$ABC {^(.)(.*)( ~+)\1$3$2$1
}^(\W+)(\w)(.*)(?<=\1~+|\w)\2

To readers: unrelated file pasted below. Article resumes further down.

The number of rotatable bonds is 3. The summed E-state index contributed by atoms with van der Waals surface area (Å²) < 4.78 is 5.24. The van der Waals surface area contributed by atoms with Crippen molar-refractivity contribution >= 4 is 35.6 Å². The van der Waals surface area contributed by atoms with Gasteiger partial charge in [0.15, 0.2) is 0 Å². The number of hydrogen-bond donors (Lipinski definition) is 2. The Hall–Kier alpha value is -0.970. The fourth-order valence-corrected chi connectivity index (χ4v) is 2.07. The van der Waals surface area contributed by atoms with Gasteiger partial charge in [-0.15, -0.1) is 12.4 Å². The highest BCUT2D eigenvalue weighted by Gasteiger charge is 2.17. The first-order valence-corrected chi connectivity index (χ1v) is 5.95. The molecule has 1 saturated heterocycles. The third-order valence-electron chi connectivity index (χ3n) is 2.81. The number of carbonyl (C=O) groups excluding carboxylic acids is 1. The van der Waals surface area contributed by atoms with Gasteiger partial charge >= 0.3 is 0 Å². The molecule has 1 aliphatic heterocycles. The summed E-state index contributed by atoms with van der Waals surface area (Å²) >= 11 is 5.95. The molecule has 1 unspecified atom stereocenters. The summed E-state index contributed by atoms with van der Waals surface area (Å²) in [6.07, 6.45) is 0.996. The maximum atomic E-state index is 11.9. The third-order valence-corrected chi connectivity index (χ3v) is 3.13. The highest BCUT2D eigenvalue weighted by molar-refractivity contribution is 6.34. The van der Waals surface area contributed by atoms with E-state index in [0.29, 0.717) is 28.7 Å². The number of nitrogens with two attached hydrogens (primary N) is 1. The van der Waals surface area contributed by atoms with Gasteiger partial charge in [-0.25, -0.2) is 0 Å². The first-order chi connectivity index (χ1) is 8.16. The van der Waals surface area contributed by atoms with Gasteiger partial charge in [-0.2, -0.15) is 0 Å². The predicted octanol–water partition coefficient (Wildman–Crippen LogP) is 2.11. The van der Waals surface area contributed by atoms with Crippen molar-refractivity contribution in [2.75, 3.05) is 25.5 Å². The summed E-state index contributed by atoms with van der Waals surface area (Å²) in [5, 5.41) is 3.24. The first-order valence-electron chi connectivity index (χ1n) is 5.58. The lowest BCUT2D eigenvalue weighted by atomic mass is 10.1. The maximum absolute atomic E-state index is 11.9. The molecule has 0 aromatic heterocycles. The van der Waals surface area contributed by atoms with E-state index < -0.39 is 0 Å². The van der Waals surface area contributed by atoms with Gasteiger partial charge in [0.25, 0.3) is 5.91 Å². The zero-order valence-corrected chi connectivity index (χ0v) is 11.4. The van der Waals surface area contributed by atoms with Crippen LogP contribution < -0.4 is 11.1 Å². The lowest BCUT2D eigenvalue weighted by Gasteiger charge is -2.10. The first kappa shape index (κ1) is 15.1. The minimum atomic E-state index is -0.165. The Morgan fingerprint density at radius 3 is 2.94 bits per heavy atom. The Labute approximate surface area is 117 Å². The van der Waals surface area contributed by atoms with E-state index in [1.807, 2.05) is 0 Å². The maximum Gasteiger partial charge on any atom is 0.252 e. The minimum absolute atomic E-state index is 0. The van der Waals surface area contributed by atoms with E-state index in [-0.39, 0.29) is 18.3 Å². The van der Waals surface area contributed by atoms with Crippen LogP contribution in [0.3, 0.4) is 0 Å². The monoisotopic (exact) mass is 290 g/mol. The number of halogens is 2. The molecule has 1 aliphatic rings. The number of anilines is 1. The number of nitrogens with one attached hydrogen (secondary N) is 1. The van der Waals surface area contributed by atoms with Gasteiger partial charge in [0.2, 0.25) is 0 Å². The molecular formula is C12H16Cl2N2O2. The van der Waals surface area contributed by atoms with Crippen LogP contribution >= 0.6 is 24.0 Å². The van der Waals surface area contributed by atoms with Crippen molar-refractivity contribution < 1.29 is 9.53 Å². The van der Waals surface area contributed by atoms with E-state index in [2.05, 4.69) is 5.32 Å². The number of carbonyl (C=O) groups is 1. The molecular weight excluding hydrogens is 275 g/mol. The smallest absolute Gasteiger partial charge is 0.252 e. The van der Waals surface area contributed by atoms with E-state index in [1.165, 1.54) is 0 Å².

$3$1$2 ^AB  Try it online! (plus 5 bytes for line-by-line tests) The code simulates a full game. • Input is given as ACABCBACBABCAC~~~. ~~~ means three discs. • First four lines convert the input to the game format: ACABCBACBABCAC ~~~ ~~ ~ABC. In the beginning the A rod has all 3 discs, and B and C rods are empty. • Next we have a loop of two steps: • Take the first letter in the line, which indicates the next source rod. Find this rod, and take the last disc on in. Remove the letter and move the disc to the stark (pick it up). In out example, after the first step, the text will look like: ~CABCBACBABCAC ~~~ ~~ABC. • In the second stage we find the target rod, and move the disc there. We validate the rod is empty, or has a bigger disc at the top: ABCBACBABCAC ~~~ ~~AB ~C. • Finally we confirm the A and B rods are empty - this means all discs are in C (there's an extra space at the last line). • Wow, thats impressive Aug 21, 2016 at 15:59 # Python 2.7, 173158138130127 123 bytes: r=range;a,b=input();U=[r(a,0,-1),[],[]] for K,J in b:U[J]+=[U[K].pop()]if U[J]<[1]or U[K]<U[J]else Y print U[-1]==r(a,0,-1)  Takes input through the stdin in the format (<Number of Discs>,<Moves>) where <Moves> is given as an array containing tuples corresponding to each move, which each contain a pair of comma separated integers. For instance, the test case: n=3, "A->C ; A->B ; C->B ; A->C ; B->A ; B->C ; A->C"  given in the post would be given as: (3,[(0,2),(0,1),(2,1),(0,2),(1,0),(1,2),(0,2)])  to my program. Outputs an IndexError if the 3rd condition isn't met, a NameError if the 2nd condition isn't met, and False if the 1st condition isn't met. Otherwise outputs True. • two things: variable Y is never defined in your code (I think that should be J) and U[J]+=[Y,[U[K].pop()]][U[J]<[1]or U[K]<U[J]] is shorter by 3 characters that the stmt1 if cond else stmt2 Jul 28, 2016 at 13:25 • @jermenkoo Well, I use that Y variable like that is to raise the NameError whenever the 2nd condition is not met. If I were to change Y to J, then the NameError would not be raised. For this reason, I also cannot do U[J]+=[Y,[U[K].pop()]][U[J]<[1]or U[K]<U[J]] because this would raise a NameError all the time, not just when the 2nd condition is not met. Jul 28, 2016 at 18:02 • alright, thanks for your explanation! Jul 29, 2016 at 16:30 # VBA, 234217213 196 bytes Function H(N,S) ReDim A(N) While P<Len(S) P=P+2:F=1*Mid(S,P-1,1):T=1*Mid(S,P,1) E=E+(T>2):L=L+T-F For i=1 To N If A(i)=F Then A(i)=T:Exit For E=E+(A(i)=T)+(i=N) Next Wend H=L+9*E=2*N End Function  Input format for moves is a string with an even number of digits (012). Invocation is in spreadsheet, =H([number of discs], [move string]) The array A holds the rod position of the various discs. A move is simply updating the first occurrence of the "From" rod number into the "To" rod number. If you encounter a "To" rod disc first, or no "From" rod disc, it's an invalid move. The total "rod value" of A is held in L, which needs to end at 2N. Errors are accumulated as a negative count in E. In common with other solutions, "moving" a disc from a tower to the same tower is not forbidden. I could forbid it for another 6 bytes. ## Results Function result in first column (the last n=3 case is my addition using an extra rod). TRUE 1 02 TRUE 1 0112 TRUE 2 010212 TRUE 2 02210212 TRUE 2 020121101202 TRUE 3 02012102101202 TRUE 4 010212012021010212102012010212 FALSE 1 01 FALSE 1 20 FALSE 2 02012102101202 FALSE 2 010221 FALSE 2 02012110 FALSE 2 0202 FALSE 3 0202012102101202 FALSE 3 0201210112101202 FALSE 3 02012102101221 FALSE 3 0103023212 FALSE 4 0102120120210102121020120102 FALSE 4 01010102121212  # php, 141 bytes <?php$a=$argv;for($t=[$f=range($a[++$i],1),[],[]];($r=array_pop($t[$a[++$i]]))&&$r<(end($t[$a[++$i]])?:$r+1);)$t[$a[$i]][]=$r;echo$t[2]==$f;